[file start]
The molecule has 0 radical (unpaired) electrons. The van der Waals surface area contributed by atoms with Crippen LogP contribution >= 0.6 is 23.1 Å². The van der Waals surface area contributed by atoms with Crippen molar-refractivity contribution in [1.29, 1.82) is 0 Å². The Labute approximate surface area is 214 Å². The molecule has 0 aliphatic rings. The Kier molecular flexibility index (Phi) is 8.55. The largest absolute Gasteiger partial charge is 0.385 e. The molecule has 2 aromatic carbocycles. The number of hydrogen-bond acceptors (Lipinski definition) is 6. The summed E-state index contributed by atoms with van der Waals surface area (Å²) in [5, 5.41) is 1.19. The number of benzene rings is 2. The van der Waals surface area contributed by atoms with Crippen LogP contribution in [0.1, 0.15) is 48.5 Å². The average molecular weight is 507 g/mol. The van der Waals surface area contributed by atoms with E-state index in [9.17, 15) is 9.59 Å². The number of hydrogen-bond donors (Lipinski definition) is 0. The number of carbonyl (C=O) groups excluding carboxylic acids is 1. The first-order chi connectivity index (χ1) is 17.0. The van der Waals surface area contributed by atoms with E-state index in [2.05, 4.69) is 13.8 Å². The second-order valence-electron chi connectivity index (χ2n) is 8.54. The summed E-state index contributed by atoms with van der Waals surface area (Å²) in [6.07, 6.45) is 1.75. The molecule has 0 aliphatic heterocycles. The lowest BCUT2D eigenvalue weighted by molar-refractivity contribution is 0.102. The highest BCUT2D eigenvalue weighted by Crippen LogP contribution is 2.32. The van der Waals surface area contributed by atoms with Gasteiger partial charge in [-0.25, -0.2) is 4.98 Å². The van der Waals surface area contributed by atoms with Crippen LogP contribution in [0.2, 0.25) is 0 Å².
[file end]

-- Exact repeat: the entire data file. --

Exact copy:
The molecule has 0 radical (unpaired) electrons. The van der Waals surface area contributed by atoms with Crippen LogP contribution >= 0.6 is 23.1 Å². The van der Waals surface area contributed by atoms with Crippen molar-refractivity contribution in [1.29, 1.82) is 0 Å². The Labute approximate surface area is 214 Å². The molecule has 0 aliphatic rings. The Kier molecular flexibility index (Phi) is 8.55. The largest absolute Gasteiger partial charge is 0.385 e. The molecule has 2 aromatic carbocycles. The number of hydrogen-bond acceptors (Lipinski definition) is 6. The summed E-state index contributed by atoms with van der Waals surface area (Å²) in [5, 5.41) is 1.19. The number of benzene rings is 2. The van der Waals surface area contributed by atoms with Crippen LogP contribution in [0.1, 0.15) is 48.5 Å². The average molecular weight is 507 g/mol. The van der Waals surface area contributed by atoms with E-state index in [9.17, 15) is 9.59 Å². The number of hydrogen-bond donors (Lipinski definition) is 0. The number of carbonyl (C=O) groups excluding carboxylic acids is 1. The first-order chi connectivity index (χ1) is 17.0. The van der Waals surface area contributed by atoms with E-state index in [2.05, 4.69) is 13.8 Å². The second-order valence-electron chi connectivity index (χ2n) is 8.54. The summed E-state index contributed by atoms with van der Waals surface area (Å²) in [6.07, 6.45) is 1.75. The molecule has 0 aliphatic heterocycles. The lowest BCUT2D eigenvalue weighted by molar-refractivity contribution is 0.102. The highest BCUT2D eigenvalue weighted by Crippen LogP contribution is 2.32. The van der Waals surface area contributed by atoms with Gasteiger partial charge in [-0.25, -0.2) is 4.98 Å². The van der Waals surface area contributed by atoms with Crippen LogP contribution in [0.2, 0.25) is 0 Å².